Prince Rupert City Council is in favour of extending a bylaw that prohibits the sale and possession of recreational marijuana in the city until July. 1, 2018 (File photo)

Prince Rupert City Council is in favour of extending a bylaw that prohibits the sale and possession of recreational marijuana in the city until July. 1, 2018 (File photo)

Council favours extending its pot bylaw

The sunset clause for the existing pot bylaw in Prince Rupert may move from Jan. 1 to July 1. 2018

At the council meeting on Nov. 14, Prince Rupert city council rushed through the first two readings to extend the sunset clause on a bylaw that prohibits recreational marijuana businesses from the municipality.

The bylaw extension hasn’t passed yet, and the public has the opportunity to make their voice heard at a public hearing on Dec. 11 at 7 p.m.

Council, however, is in favour to extend the Interm Zoning Amendment Bylaw from Jan. 1 to July 1, 2018, when the federal government is expected to pass legislation to legalize the sale and possession of recreational marijuana. Once cannabis is legalized federally it is up to the provinces and territories to regulate the distribution and retail of the drug, similar to how alcohol and tobacco are regulated across the country.

The bylaw was first passed by council on Feb. 6, temporarily prohibiting commercial marijuana operations throughout Prince Rupert. City council thinks the anticipated legislation won’t be ready in time.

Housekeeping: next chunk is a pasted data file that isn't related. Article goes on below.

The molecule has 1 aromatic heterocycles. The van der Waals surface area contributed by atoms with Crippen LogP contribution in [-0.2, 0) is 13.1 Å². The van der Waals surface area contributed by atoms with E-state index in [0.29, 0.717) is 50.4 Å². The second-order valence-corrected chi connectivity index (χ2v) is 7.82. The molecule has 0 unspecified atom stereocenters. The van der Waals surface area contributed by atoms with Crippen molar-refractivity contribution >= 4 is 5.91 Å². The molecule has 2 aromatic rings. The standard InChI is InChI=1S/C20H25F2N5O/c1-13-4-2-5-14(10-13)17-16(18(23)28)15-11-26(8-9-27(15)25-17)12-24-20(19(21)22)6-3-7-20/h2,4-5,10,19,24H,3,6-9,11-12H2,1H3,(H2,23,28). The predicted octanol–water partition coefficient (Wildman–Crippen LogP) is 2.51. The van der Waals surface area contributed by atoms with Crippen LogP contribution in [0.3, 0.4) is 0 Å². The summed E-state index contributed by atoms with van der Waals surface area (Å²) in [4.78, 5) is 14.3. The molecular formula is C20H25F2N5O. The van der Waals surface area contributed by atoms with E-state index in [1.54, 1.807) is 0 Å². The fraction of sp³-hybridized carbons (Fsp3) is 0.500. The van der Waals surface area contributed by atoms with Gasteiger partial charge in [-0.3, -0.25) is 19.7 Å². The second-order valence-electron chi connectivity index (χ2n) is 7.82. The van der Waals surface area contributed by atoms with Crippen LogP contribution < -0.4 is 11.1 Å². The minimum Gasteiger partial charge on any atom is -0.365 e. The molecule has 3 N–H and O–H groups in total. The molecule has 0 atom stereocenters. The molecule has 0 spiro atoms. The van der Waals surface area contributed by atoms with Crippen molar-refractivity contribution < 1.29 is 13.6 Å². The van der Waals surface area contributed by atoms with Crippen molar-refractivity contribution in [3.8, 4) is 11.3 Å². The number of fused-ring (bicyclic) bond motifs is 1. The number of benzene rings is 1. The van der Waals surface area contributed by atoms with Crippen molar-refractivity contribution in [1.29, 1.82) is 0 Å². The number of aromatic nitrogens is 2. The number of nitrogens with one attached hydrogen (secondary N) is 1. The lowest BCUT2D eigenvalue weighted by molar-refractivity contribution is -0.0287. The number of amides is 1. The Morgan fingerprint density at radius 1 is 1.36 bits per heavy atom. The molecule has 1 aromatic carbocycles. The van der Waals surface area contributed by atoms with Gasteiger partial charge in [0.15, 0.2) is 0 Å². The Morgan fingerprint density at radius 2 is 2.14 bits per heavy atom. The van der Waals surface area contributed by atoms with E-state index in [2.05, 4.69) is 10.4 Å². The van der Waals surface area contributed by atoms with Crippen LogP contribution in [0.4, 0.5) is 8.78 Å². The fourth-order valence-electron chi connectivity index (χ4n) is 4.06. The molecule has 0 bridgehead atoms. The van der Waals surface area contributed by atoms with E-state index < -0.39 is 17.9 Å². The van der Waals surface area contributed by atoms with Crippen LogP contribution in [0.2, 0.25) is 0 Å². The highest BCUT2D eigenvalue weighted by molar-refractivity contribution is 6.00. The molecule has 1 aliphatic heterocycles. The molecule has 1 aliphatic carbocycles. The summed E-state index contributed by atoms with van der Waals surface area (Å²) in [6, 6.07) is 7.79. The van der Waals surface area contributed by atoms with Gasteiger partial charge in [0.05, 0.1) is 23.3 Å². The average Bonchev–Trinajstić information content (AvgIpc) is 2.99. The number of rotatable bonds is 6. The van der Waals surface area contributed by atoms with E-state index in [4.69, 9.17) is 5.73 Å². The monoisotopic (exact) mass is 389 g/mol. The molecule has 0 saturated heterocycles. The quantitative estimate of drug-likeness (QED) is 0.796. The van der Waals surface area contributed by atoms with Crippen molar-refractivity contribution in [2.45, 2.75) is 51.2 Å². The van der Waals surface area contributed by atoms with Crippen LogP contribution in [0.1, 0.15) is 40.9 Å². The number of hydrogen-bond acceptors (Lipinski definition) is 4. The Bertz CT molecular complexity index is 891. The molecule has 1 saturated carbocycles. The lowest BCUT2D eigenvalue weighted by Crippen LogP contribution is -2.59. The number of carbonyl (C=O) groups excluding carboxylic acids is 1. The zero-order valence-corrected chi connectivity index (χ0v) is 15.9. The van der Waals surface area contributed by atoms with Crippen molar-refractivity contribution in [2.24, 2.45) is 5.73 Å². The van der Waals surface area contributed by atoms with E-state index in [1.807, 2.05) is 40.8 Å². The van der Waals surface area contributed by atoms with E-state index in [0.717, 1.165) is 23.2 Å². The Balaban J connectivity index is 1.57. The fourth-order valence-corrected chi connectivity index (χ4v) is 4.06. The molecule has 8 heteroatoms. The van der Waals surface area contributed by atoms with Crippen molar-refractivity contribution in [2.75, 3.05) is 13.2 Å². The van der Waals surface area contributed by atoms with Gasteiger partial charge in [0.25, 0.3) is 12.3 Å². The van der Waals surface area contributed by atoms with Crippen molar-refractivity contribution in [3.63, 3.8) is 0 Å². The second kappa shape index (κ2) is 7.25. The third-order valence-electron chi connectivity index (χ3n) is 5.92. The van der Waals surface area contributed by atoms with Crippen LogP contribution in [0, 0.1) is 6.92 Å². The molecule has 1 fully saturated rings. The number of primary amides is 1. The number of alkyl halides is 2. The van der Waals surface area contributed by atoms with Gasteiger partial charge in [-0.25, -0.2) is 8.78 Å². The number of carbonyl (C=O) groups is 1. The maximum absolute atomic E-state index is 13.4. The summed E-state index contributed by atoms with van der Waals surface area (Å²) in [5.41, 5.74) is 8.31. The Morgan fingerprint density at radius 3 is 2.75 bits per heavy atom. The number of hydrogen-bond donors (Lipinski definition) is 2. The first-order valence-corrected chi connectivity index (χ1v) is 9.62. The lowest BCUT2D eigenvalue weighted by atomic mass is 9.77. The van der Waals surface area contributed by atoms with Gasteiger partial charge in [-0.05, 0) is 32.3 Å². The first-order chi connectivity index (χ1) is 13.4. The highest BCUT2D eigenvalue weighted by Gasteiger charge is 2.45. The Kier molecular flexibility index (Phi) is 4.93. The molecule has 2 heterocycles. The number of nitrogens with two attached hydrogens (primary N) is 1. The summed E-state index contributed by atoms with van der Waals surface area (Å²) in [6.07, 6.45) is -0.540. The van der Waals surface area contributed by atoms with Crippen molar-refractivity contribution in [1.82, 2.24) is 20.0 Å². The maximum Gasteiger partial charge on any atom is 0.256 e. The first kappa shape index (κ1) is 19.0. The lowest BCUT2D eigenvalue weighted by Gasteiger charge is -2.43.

READ MORE: PROVINCE, FEDS SEE LOTS OF WORK AHEAD OF MARIJUANA LEGALIZATION

The report to council, which was on the agenda but not presented, said “the regulatory framework for recreational marijuana remains unknown, necessitating an extension of the existing bylaw.”

The B.C. government plans to introduce provincial regulations in the legislature next spring, hence the bylaw extension to the summer.

Councillor Joy Thorkelson asked if the public could give input for provincial regulations on recreational marijuana sales, but Mayor Lee Brain said that period of consultation has closed.

The B.C. Cannabis Regulation Engagement asked B.C. residents to provide feedback and input and closed on Nov. 1 after five weeks of public engagement.

READ MORE: B.C. CITIES STRENGTHEN CALL FOR BIGGER ROLE IN MARIJUANA LEGALIZATION



keili.bartlett@thenorthernview.com

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